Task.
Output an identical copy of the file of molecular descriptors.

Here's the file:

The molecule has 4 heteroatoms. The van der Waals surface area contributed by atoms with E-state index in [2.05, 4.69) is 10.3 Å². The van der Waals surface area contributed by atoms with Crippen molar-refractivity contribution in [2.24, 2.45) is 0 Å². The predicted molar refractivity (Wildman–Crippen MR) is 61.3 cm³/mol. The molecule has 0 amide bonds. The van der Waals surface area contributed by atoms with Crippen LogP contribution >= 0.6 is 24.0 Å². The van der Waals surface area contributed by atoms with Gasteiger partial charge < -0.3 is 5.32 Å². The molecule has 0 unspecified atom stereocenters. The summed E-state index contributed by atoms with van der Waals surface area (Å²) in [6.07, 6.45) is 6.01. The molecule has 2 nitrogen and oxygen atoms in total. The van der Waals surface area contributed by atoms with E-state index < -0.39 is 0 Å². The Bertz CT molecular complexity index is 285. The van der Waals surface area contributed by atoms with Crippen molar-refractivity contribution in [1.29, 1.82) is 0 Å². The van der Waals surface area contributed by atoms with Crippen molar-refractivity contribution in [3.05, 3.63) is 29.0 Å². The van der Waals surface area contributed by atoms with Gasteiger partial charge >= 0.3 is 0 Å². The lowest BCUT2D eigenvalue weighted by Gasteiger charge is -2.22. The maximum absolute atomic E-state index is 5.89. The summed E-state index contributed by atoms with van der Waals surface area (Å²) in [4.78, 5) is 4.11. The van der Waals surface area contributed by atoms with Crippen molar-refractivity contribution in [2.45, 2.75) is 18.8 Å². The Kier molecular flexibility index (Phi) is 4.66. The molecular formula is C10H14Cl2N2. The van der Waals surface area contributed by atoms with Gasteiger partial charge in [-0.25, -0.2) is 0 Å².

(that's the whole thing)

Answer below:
The molecule has 4 heteroatoms. The van der Waals surface area contributed by atoms with E-state index in [2.05, 4.69) is 10.3 Å². The van der Waals surface area contributed by atoms with Crippen molar-refractivity contribution in [2.24, 2.45) is 0 Å². The predicted molar refractivity (Wildman–Crippen MR) is 61.3 cm³/mol. The molecule has 0 amide bonds. The van der Waals surface area contributed by atoms with Crippen LogP contribution >= 0.6 is 24.0 Å². The van der Waals surface area contributed by atoms with Gasteiger partial charge < -0.3 is 5.32 Å². The molecule has 0 unspecified atom stereocenters. The summed E-state index contributed by atoms with van der Waals surface area (Å²) in [6.07, 6.45) is 6.01. The molecule has 2 nitrogen and oxygen atoms in total. The van der Waals surface area contributed by atoms with E-state index < -0.39 is 0 Å². The Bertz CT molecular complexity index is 285. The van der Waals surface area contributed by atoms with Crippen molar-refractivity contribution in [1.29, 1.82) is 0 Å². The van der Waals surface area contributed by atoms with Crippen molar-refractivity contribution in [3.05, 3.63) is 29.0 Å². The van der Waals surface area contributed by atoms with Gasteiger partial charge >= 0.3 is 0 Å². The lowest BCUT2D eigenvalue weighted by Gasteiger charge is -2.22. The maximum absolute atomic E-state index is 5.89. The summed E-state index contributed by atoms with van der Waals surface area (Å²) in [4.78, 5) is 4.11. The van der Waals surface area contributed by atoms with Crippen molar-refractivity contribution in [2.45, 2.75) is 18.8 Å². The Kier molecular flexibility index (Phi) is 4.66. The molecular formula is C10H14Cl2N2. The van der Waals surface area contributed by atoms with Gasteiger partial charge in [-0.25, -0.2) is 0 Å².